The small boy crept quietly through the forest. Silently, he parted the branches and peered into the clearing. The bear was eating the bloody remains of its prey. Some poor wayfarer who had camped in the wrong place. Another sad victim of the killer grizzly. It seemed he had hunted this creature forever. Too late to save the poor traveller who lay bleeding out his life under the great claws, but at last the bear was in his sights. It would not escape this time. He raised trusty Betsy to his shoulder, took quiet and careful aim.
Bang. The bear fell dead. The small boy caressed his rifle, and praised her. “Good shot Betsy!” He propped Betsy against a tree stump, drew his knife and deftly skinned the carcass. Pleased with the morning’s work, he headed home for lunch. The bear skin, miraculously light, hung over his shoulder. Betsy, reloaded, was at the ready should any other threatening creatures appear.
He sang as wended his way home.
Daveeee, Davy Crockett!
King of the wild frontier…
As he emerged from the forest the scariest creature of all was waiting. He knew he was in big trouble this time, and even Betsy could not get him out of it.
” I told you not to play in the long grass” said mother.
“I was just hunting a bear, Mum”.
She seized his wrist with one hand and relieved him of Betsy with the other. The bearskin fell from his shoulder and vanished. He knew what was coming next. He had seriously miscalculated the risks of the day. His coonskin cap fell to the ground. His courage, dauntless when hunting bears in the woods, fell from him with the hat. He knew he would not bear his punishment as stoically as Davy Crockett would have. He never did.
The gun rose and fell, each blow punctuated by a single word.
“I. told. you. not. to. go. in. to. the. long. grass. Didn’t. I? Didn’t. I? Didn’t. I?”
The small boy was screaming. “I’m sorry Mum! Stop! I am sorry! I’ll be good! I’m sorry! Please! I am sorry!
“Didn’t. I? Didn’t. I? Didn’t. I?”
This wasn’t mother. He knew this intuitively. This was She, the bear who sometimes appeared from nowhere, to attack him whenever he misbehaved.
He went limp, letting his body become a dead weight. He slipped from her grasp and fell to the ground. The experience of a dozen times before had taught him that timing of this manoeuvre was crucial. Drop too soon and She would pick him up again and start over, redoubling the smacking. As he lay sobbing on the ground he knew he had gone limp too soon. He could sense her anger and frustration. Her vindictiveness, although he did not yet have that word in his vocabulary.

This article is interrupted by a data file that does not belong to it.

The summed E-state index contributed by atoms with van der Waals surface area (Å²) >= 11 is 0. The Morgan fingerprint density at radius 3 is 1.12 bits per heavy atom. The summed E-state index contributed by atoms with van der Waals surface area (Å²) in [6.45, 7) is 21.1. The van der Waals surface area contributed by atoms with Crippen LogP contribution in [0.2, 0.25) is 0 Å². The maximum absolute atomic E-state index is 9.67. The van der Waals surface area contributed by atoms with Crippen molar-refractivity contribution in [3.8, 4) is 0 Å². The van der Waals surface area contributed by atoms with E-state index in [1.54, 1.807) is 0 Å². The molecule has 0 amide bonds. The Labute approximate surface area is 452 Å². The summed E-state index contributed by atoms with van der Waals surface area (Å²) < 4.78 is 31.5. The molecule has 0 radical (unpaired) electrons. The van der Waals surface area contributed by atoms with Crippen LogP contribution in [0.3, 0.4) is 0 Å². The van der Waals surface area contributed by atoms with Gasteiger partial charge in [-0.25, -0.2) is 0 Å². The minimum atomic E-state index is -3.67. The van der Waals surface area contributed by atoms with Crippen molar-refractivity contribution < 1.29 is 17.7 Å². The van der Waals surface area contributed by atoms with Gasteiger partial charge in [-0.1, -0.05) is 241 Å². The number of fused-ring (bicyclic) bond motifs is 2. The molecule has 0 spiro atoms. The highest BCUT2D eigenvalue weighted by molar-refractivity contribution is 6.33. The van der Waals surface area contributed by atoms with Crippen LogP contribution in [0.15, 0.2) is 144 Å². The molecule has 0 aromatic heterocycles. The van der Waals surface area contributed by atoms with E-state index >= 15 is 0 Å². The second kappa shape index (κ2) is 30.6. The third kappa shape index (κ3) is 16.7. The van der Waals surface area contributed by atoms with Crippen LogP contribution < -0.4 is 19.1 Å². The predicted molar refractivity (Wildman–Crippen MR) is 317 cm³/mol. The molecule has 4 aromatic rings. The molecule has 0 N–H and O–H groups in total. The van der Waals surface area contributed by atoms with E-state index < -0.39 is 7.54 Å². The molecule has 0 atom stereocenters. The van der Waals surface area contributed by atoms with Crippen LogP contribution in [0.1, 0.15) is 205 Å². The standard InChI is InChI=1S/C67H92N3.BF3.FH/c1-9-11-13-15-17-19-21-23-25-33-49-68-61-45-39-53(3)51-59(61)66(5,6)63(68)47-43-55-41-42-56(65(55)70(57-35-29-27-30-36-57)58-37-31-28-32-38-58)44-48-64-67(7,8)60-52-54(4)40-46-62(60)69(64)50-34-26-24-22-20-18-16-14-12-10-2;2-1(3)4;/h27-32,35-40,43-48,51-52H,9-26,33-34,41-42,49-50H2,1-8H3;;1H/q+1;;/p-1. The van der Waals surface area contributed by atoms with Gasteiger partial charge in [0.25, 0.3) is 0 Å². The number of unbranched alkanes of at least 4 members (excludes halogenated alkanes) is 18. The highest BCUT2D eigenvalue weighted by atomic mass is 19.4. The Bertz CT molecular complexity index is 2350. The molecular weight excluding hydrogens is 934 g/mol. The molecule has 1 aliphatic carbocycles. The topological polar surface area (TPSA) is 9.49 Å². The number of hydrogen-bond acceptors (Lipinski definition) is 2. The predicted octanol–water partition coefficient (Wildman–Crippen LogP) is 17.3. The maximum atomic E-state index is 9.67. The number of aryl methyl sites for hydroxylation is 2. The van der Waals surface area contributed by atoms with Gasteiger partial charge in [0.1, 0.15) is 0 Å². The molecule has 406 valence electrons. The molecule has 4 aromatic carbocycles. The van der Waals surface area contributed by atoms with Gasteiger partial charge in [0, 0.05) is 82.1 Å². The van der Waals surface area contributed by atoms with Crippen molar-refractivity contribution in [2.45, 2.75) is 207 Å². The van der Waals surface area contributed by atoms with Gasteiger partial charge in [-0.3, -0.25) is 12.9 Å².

She did not pick him up. For a moment relief washed over him. The beating was over. But there was still a menacing tension in the air. He knew better than to move.
The She-bear held out Betsy with both hands, bringing it down abruptly. It broke in two over the knee that came up to meet it.
He froze in horror, a wail of distress caught in his throat. The pain in his chest completely overpowered the stinging of his buttocks and thighs. He checked the cry before he betrayed the inconsolable depth of his desolation. “Betsy…”
Mother walked over to the dustbin, lifted the lid, dropped Betsy’s remains inside. The lid slammed down.
“Perhaps now you’ll learn to do as you are told. Come and get your lunch”.
The small boy joined the cubs. Wednesday at four PM was Cub night at the Scout Hall in the recreation grounds. He loved cub night. He learned all sorts of interesting things. He hoped they would all go camping in the holidays. He really wanted to sleep in a tent.
He had a green Jersey and cap with the scout fleur de lis. On Wednesdays he looked forward especially to wearing the brown scarf with a yellow patch and a leather woggle to fasten it around his neck. On the sleeves of his jersey he wore the badges he had earned. The small boy worked hard to earn his badges. By November, he already had three; for cooking, toy making and knots.
One hot afternoon, everyone was doing activities outside to qualify them for the athletics badge. They all took off their shirts. Akela had a strange look on her face as she asked the small boy how he had got his bruises.
“I fell out of a tree” he told her.
The small boy loved climbing trees. He even had a tree hut where he kept the important treasures he found. His rock collection, leaves, cicada shells and such.
The big macrocarpas were his favourite. They smelled nice and had very long, strong branches. They sheltered and concealed him. He could get pretty high up and there was always a nice place to sit and observe the world. He was quite agile. He never fell.
The small boy was bigger now. He had just turned eight and now it was late January. The school year was about to start. He looked forward to going back to school. The summer holidays had been spent mostly out in the fields and streams around Bunnythorpe, either playing with his best friends Lawrence and Billy, or as often as not, out exploring alone.
He was growing. When he tried to put on last year’s school clothes, he found they were tight. It was a struggle to do up the fly-buttons on his shorts. He could barely fasten his belt at the first hole. He went to show Mum.
His mother took one look. “Christ”. she said. “You look like a sack of shit tied up in the middle”.
The small boy pictured a sack of manure with a rope around it like a monk’s knotted white cord, squeezing it into the shape of a waisted torso. He imagined manure oozing out. That was how his mother saw him. The thought wounded him deeply. Not for the first time, or the last, he wondered if his mother actually liked him at all. Even a little.
As the years passed he forgot most of the events that made his mother upset with him. He never could forget the chilling feeling he had that day, and he could never dispel that image.
And he never forgot Betsy.